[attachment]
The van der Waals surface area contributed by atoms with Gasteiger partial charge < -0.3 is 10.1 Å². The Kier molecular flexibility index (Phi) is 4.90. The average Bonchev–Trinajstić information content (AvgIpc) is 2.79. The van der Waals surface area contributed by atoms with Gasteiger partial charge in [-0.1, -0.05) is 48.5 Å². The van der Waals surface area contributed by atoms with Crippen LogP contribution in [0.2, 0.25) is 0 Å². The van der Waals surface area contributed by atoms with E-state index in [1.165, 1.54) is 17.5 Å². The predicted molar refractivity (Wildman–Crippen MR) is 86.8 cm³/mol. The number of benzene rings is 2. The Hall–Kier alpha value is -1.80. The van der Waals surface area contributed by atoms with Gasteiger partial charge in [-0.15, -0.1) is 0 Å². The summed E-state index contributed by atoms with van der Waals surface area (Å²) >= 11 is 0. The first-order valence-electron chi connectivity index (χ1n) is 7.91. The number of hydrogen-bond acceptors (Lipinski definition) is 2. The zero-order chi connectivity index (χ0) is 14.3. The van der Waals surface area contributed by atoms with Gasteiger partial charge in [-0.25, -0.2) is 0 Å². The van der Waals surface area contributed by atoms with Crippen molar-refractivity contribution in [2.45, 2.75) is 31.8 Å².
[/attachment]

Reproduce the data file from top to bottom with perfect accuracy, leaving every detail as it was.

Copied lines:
The van der Waals surface area contributed by atoms with Gasteiger partial charge < -0.3 is 10.1 Å². The Kier molecular flexibility index (Phi) is 4.90. The average Bonchev–Trinajstić information content (AvgIpc) is 2.79. The van der Waals surface area contributed by atoms with Gasteiger partial charge in [-0.1, -0.05) is 48.5 Å². The van der Waals surface area contributed by atoms with Crippen LogP contribution in [0.2, 0.25) is 0 Å². The van der Waals surface area contributed by atoms with E-state index in [1.165, 1.54) is 17.5 Å². The predicted molar refractivity (Wildman–Crippen MR) is 86.8 cm³/mol. The number of benzene rings is 2. The Hall–Kier alpha value is -1.80. The van der Waals surface area contributed by atoms with Gasteiger partial charge in [-0.15, -0.1) is 0 Å². The summed E-state index contributed by atoms with van der Waals surface area (Å²) >= 11 is 0. The first-order valence-electron chi connectivity index (χ1n) is 7.91. The number of hydrogen-bond acceptors (Lipinski definition) is 2. The zero-order chi connectivity index (χ0) is 14.3. The van der Waals surface area contributed by atoms with Gasteiger partial charge in [-0.25, -0.2) is 0 Å². The van der Waals surface area contributed by atoms with Crippen molar-refractivity contribution in [2.45, 2.75) is 31.8 Å².